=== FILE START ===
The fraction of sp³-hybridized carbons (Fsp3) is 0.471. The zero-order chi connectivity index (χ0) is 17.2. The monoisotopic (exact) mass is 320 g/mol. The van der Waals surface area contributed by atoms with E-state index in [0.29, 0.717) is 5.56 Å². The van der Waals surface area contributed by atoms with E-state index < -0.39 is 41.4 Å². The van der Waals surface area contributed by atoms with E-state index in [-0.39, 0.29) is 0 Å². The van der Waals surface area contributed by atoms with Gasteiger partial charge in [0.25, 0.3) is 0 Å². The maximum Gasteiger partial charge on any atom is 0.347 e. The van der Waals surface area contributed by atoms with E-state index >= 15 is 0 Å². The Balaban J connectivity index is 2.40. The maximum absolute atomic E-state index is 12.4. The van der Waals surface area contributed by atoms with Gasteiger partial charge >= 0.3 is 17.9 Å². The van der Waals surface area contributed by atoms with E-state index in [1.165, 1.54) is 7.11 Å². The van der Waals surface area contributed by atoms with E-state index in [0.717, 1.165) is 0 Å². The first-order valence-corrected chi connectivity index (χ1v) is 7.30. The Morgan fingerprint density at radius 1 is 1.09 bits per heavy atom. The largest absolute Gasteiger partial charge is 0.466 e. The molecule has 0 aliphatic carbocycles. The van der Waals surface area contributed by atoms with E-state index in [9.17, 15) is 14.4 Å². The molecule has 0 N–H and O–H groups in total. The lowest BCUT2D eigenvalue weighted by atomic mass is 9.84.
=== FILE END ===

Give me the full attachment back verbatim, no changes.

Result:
The fraction of sp³-hybridized carbons (Fsp3) is 0.471. The zero-order chi connectivity index (χ0) is 17.2. The monoisotopic (exact) mass is 320 g/mol. The van der Waals surface area contributed by atoms with E-state index in [0.29, 0.717) is 5.56 Å². The van der Waals surface area contributed by atoms with E-state index < -0.39 is 41.4 Å². The van der Waals surface area contributed by atoms with E-state index in [-0.39, 0.29) is 0 Å². The van der Waals surface area contributed by atoms with Gasteiger partial charge in [0.25, 0.3) is 0 Å². The maximum Gasteiger partial charge on any atom is 0.347 e. The van der Waals surface area contributed by atoms with E-state index >= 15 is 0 Å². The Balaban J connectivity index is 2.40. The maximum absolute atomic E-state index is 12.4. The van der Waals surface area contributed by atoms with Gasteiger partial charge >= 0.3 is 17.9 Å². The van der Waals surface area contributed by atoms with E-state index in [1.165, 1.54) is 7.11 Å². The van der Waals surface area contributed by atoms with E-state index in [0.717, 1.165) is 0 Å². The first-order valence-corrected chi connectivity index (χ1v) is 7.30. The Morgan fingerprint density at radius 1 is 1.09 bits per heavy atom. The largest absolute Gasteiger partial charge is 0.466 e. The molecule has 0 aliphatic carbocycles. The van der Waals surface area contributed by atoms with E-state index in [9.17, 15) is 14.4 Å². The molecule has 0 N–H and O–H groups in total. The lowest BCUT2D eigenvalue weighted by atomic mass is 9.84.